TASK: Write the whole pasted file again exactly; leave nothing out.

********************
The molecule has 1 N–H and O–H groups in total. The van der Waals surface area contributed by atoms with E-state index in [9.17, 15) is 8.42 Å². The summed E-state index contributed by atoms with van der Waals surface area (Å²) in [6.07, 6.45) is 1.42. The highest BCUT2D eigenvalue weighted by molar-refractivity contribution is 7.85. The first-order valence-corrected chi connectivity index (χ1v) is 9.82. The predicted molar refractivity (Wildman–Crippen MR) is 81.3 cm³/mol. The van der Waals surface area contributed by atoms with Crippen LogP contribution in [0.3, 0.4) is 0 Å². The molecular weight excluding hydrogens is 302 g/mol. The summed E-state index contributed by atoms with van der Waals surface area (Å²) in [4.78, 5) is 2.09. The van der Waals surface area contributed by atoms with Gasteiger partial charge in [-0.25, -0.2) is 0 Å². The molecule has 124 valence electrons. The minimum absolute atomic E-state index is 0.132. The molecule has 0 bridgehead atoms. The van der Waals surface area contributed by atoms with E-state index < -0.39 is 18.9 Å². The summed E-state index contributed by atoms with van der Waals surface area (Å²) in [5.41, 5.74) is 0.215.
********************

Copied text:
The molecule has 1 N–H and O–H groups in total. The van der Waals surface area contributed by atoms with E-state index in [9.17, 15) is 8.42 Å². The summed E-state index contributed by atoms with van der Waals surface area (Å²) in [6.07, 6.45) is 1.42. The highest BCUT2D eigenvalue weighted by molar-refractivity contribution is 7.85. The first-order valence-corrected chi connectivity index (χ1v) is 9.82. The predicted molar refractivity (Wildman–Crippen MR) is 81.3 cm³/mol. The van der Waals surface area contributed by atoms with Crippen LogP contribution in [0.3, 0.4) is 0 Å². The molecular weight excluding hydrogens is 302 g/mol. The summed E-state index contributed by atoms with van der Waals surface area (Å²) in [4.78, 5) is 2.09. The van der Waals surface area contributed by atoms with Gasteiger partial charge in [-0.25, -0.2) is 0 Å². The molecule has 124 valence electrons. The minimum absolute atomic E-state index is 0.132. The molecule has 0 bridgehead atoms. The van der Waals surface area contributed by atoms with E-state index < -0.39 is 18.9 Å². The summed E-state index contributed by atoms with van der Waals surface area (Å²) in [5.41, 5.74) is 0.215.